MUSIC: Les Claypool brings the Oddity Faire to the House of Blues

    Hippies and headbangers. Dudes in tie-dye and Metallica tees. Chicks in capes and fellas in top hats — it’s always a carnival of contrasts whenever Les Claypool and his far-flung fan base hits town.
    As frontman for funk/metal/prog rock/kitchen sink oddballs Primus, Claypool has headlined fests as disparate as Lollapalooza and Ozzfest, H.O.R.D.E and now the Oddity Faire, Claypool’s own creation, which he tops himself as part of an eclectic multiband lineup.      
    At the House of Blues on Friday night, the audience was as varied as Claypool’s hard-to-pin-down repertoire, though they were all drawn to the same thing: a cartoon character cum pioneering bass player who’s still one of the more inimitable instrumentalists out there — and I mean way out there.  
    Claypool’s tunes will forever be the definition of an acquired taste, delivered in a nasally, caricature of a voice, his elastic bass lines jumping all over the place, like a needle on a seismograph as an earthquakes hits.
    For his part, Claypool consistently seeks to deflate the high level of technical virtuosity inherent in his works by dressing it all up in a winking, often tongue-in-cheek fantasia of anthropomorphic frogs, bovine and other larger-than-life creations of his perpetually dilated mind’s eye.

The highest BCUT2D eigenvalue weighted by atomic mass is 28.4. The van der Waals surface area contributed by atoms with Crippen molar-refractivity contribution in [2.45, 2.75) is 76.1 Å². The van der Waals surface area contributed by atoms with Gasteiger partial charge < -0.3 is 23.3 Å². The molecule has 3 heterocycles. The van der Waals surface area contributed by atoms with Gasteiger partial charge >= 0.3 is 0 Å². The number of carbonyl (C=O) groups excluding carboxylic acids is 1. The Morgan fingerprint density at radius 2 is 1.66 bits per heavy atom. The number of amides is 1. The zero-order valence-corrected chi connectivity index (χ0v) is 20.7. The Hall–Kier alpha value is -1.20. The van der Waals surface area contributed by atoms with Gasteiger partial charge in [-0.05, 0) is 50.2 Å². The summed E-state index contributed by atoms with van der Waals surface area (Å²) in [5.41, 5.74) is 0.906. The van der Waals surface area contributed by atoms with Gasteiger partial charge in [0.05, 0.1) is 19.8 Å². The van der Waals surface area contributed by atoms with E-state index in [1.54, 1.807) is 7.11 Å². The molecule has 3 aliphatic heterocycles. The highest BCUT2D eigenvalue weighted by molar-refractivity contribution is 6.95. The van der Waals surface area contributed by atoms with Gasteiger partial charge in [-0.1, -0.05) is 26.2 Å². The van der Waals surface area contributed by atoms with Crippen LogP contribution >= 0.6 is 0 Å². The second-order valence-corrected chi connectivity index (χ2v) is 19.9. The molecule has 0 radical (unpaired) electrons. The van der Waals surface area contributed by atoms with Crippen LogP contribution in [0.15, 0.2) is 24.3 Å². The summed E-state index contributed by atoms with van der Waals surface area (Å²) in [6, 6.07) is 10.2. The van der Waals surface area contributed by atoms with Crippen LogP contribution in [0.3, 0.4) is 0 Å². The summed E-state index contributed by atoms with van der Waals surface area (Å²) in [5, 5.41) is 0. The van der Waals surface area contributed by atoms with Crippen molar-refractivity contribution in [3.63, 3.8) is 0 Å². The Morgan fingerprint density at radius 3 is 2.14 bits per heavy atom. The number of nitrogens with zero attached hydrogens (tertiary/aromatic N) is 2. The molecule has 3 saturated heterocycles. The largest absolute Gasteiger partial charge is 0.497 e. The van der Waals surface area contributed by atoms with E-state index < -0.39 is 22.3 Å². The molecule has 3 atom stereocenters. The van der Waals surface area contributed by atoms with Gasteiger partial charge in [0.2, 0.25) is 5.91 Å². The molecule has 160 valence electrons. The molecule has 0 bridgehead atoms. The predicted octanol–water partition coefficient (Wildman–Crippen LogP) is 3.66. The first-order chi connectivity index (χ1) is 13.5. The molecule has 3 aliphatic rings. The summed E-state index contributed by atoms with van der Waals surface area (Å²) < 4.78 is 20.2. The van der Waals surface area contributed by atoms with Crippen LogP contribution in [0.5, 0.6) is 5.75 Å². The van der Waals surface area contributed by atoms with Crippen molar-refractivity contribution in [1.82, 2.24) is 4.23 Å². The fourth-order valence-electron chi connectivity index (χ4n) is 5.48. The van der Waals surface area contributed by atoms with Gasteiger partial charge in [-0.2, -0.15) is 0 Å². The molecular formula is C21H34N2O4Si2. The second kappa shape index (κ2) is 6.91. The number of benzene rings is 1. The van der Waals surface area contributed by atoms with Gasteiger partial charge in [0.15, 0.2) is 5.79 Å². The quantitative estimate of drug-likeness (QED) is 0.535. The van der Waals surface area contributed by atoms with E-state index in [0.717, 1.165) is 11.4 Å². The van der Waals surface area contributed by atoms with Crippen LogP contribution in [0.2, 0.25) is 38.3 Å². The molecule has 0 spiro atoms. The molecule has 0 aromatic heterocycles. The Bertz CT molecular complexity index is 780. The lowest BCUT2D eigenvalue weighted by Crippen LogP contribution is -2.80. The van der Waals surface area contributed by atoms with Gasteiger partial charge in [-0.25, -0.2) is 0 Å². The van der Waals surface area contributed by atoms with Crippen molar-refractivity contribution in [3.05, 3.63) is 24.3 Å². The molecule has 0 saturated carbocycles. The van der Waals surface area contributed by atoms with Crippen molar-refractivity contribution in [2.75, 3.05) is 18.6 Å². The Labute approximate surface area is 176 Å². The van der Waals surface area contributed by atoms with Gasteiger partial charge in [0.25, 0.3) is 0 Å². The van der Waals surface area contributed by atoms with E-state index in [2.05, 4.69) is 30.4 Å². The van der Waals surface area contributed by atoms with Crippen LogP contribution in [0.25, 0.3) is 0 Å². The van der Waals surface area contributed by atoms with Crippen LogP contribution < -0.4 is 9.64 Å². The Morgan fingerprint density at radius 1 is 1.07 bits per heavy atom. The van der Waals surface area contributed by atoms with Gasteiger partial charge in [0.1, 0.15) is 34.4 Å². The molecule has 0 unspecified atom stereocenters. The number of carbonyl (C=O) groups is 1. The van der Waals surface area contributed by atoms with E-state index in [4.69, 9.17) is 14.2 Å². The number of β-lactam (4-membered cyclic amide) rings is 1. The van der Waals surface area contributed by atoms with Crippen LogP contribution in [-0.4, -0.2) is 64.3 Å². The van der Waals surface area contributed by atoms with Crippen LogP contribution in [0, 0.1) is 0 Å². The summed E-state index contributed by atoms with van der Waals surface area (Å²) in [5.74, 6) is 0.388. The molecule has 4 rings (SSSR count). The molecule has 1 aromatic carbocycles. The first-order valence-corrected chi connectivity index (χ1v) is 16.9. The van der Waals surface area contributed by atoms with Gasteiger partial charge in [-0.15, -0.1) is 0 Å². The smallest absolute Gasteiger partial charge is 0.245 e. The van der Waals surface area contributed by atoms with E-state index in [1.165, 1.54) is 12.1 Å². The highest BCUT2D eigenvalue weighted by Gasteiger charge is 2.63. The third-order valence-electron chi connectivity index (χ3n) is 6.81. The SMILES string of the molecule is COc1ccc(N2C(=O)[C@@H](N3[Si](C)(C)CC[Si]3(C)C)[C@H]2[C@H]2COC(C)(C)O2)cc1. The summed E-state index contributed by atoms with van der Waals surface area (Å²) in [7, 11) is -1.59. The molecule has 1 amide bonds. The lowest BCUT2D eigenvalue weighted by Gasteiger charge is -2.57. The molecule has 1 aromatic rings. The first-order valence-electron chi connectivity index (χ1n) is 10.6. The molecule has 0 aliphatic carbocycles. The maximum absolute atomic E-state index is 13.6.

At one point at the House of Blues, dude even donned a pig’s mask.
    But if Claypool doesn’t seem to take himself too seriously, the same can’t be said when it comes to crafting his elaborately constructed output, which is posited on top-shelf playing.
    On this tour, Claypool is backed by a cello player who can make his instrument squeal and roar like an electric guitar, a percussionist prone to some wild xylophone solos and a drummer who deftly weaves a steady beat around Claypool’s freelancing.
    Together, the band culled heavily from Claypool’s new disc, “Of Fungi and Foe,” at the House of Blues, playing everything from Sarah Palin-inspired romp “Red State Girl” to off-kilter waltz “What Would Sir George Martin Do” while sandwiching older solo favorites like “Rumble of the Diesel” in during a sweeping, extended set, which also saw Claypool play a stripped down take on Primus favorite “Those Damned Blur Collar Tweakers.”
    Live, the quirkiness that envelops Claypool’s works grows fangs, as the dense bottom-end that characterizes many of his tunes gains additional heft, balancing the mirth with plenty of muscle.
    It’s still plenty of fun, but, like a game of pickup football in the prison yard, it all comes with its share of bruises as well.

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